Arterial vs Venous Blood
Although these terms may sound a little familiar, the particulars are not commonly known. Therefore, the importance of bringing up the particular properties of venous and arterial blood would make more sense in understanding those. This article will not only discuss the properties, but also emphasize the differences between them. The common perception is that arterial blood is more important as it carries oxygen and nutrients to the body systems, but venous blood is also very important as it has plenty of empty vehicles to carry those important constituents for the body.
Arterial blood is the blood that runs through arteries, starting from the left chamber of the heart and lungs. Usually, it is oxygenated and bright red in colour therefore. However, pulmonary arteries carry deoxygenated blood from the heart to the lungs. The oxygenation takes place in lungs, travels to the heart through pulmonary veins, goes into left cardiac chambers, and pumped through the arterial system into body organ systems. Because of the pumping pressure generated in the heart, arterial blood travels with a very high pressure. Therefore, during an arterial bleeding, blood spouts unevenly due to the high pressure. Arterial blood irrigates the tissues with oxygen and nutrients, as it is rich with those constituents. However, it lacks carbon dioxide, urea, and other waste products of the body.
Venous blood moves through veins of the circularity system. Veins take blood into the heart from the body organs. Usually, it is dark maroon in colour because of the deoxygenated blood. However, the pulmonary veins carry oxygen rich blood from the lungs to the heart. The deoxygenated blood from the body organs are collected into veins, brought into the right chambers of the heart by anterior and posterior venacava, and pumped from there through pulmonary arteries to the lungs for oxygenation and removal of carbon dioxide. Venous blood is rich in carbon dioxide but lacks oxygen. It is not a pressurized movement for venous blood, but under low pressure. Because of that, the bleeding is even from a venous wound, without flushing. Venous blood has low concentrations of glucose and other nutrients, and is rich in urea, carbon dioxide, and other waste products. However, the highest concentration of glucose and other nutrients is present in one of the special veins known as hepatic portal vein. Nevertheless, the hepatic portal vein is not a true vein as it does not originate from the heart.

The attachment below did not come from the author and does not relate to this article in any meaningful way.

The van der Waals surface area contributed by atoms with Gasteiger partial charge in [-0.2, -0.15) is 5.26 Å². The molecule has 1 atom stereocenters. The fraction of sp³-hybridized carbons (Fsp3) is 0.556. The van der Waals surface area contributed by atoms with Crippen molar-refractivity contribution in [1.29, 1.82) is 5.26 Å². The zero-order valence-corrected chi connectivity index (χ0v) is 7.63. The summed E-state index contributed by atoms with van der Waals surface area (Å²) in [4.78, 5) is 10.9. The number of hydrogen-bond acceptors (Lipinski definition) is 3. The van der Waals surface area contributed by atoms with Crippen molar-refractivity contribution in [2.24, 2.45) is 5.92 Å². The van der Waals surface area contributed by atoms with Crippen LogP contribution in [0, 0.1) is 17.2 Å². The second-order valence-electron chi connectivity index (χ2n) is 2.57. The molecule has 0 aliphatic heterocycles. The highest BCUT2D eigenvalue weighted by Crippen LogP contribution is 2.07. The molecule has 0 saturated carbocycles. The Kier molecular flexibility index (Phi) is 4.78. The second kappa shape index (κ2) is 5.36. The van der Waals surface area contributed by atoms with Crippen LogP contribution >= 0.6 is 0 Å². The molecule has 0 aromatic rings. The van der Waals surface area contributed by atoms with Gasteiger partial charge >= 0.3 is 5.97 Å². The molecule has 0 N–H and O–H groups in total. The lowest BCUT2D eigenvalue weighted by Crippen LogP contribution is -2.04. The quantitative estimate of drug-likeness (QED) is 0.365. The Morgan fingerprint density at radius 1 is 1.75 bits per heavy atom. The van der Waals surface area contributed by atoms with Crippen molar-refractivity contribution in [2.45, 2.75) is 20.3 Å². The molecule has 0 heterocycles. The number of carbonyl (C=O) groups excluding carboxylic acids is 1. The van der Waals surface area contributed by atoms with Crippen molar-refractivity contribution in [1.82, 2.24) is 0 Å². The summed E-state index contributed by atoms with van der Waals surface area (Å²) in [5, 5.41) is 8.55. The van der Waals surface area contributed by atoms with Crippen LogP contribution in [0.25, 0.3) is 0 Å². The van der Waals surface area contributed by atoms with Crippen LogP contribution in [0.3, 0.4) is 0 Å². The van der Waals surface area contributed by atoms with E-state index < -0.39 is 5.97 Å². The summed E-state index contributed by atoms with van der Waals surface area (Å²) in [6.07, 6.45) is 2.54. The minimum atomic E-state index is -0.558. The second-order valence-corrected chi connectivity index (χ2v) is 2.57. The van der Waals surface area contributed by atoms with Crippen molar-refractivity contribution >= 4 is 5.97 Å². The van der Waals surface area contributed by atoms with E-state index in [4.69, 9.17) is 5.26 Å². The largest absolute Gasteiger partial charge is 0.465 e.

What is the difference between Arterial and Venous Blood?
· Arterial blood goes through arteries, while the venous blood goes through veins.
· Arterial blood travels through the left chamber of the heart, whereas venous blood moves through the right chambers of the heart.
· Arterial blood is bright red colour, but venous blood is dark maroon in colour.
· Arterial blood is richer in oxygen, glucose, and nutrients compared to venous blood. However, hepatic portal vein contains the blood that is highest in glucose and other nutrients.
· Venous blood is high in carbon dioxide, urea, and other waste products compared to arterial blood.
· Arterial blood travels with a high pressure, which results an uneven flushing of blood. However, venous blood flows in a low pressure that causes an even flow of blood in case of a venous bleeding from a wound.